The childhood obesity epidemic in this country threatens the future health of our population, our economy and our national security. For many low-income kids obesity and malnutrition are closely linked as families are forced to make short-term bargains, buying fast food or other high-calorie, low-cost foods to feed the family at the expense of long-term health consequences. Obesity puts kids at risk of heart disease and diabetes later on in life. Last year the U.S. spent over $150 billion on obesity-related medical costs.

The childhood obesity epidemic also threatens our national security, where three out of four 18- to 24-year olds today are unfit for military service, due in large part to either obesity or lacking a high school diploma. Strengthening the Healthy, Hunger-Free Kids Act of 2010 with an additional $1 billion per year for 10 years will complement other national efforts to tackle child obesity like First Lady Obama’s recently announced Let’s Move initiative.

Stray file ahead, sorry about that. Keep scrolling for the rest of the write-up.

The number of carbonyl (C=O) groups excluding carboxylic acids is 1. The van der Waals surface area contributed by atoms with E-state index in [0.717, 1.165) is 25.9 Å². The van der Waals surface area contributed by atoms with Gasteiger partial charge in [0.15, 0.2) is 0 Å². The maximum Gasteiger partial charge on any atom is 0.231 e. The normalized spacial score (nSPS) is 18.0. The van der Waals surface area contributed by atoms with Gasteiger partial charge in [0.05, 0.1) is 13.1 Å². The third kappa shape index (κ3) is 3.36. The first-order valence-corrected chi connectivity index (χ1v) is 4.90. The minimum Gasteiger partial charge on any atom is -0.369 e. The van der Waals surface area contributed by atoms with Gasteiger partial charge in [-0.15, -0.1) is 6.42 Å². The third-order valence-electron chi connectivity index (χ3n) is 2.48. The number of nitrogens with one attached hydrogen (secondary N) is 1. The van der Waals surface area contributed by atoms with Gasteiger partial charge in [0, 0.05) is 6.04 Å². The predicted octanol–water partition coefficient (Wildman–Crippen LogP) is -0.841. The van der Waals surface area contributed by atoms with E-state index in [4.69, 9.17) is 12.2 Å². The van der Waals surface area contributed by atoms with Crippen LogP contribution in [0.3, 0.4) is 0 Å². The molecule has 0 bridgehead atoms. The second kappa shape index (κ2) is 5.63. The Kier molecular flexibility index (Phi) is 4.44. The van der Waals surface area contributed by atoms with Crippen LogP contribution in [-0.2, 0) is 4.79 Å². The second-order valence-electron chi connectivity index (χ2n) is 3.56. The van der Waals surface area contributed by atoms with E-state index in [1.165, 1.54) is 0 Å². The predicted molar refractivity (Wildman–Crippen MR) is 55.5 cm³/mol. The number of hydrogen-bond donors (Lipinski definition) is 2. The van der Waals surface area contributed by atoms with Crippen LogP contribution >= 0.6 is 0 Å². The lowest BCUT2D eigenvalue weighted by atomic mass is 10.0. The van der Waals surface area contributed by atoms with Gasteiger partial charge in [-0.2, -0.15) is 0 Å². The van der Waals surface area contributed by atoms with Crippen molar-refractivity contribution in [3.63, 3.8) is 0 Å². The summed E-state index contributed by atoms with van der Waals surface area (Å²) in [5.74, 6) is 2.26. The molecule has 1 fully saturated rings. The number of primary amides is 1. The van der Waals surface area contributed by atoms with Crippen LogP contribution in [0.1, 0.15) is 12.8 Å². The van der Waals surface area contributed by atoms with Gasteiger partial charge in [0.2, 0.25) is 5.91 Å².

We have a responsibility to ensure all our kids are getting the nutrition they need to be healthy and reach their full potential in the classroom and beyond. Ending childhood hunger is a matter of public and political will: we have the food, we have the infrastructure and we have the know-how. What we need now is the political mite to show our kids the money!

Call or write your Senators and Congressmembers today and ask them to invest in our children, invest in our future, and strengthen our investment in the Child Nutrition Act.

photo credit

You may also like


  • Maids April 13, 2010  

    Rock on. One thing that really pisses me off is that grocery stores are completely absent in poor neighborhoods in inner cities. You have to depend on corner stores that rarely carry fruits and never carry fresh veggies. It’s so much easier and cheaper to feed your kids McDonalds chicken nuggets (which are available on every corner) than to feed them apples. It’s just f’d up.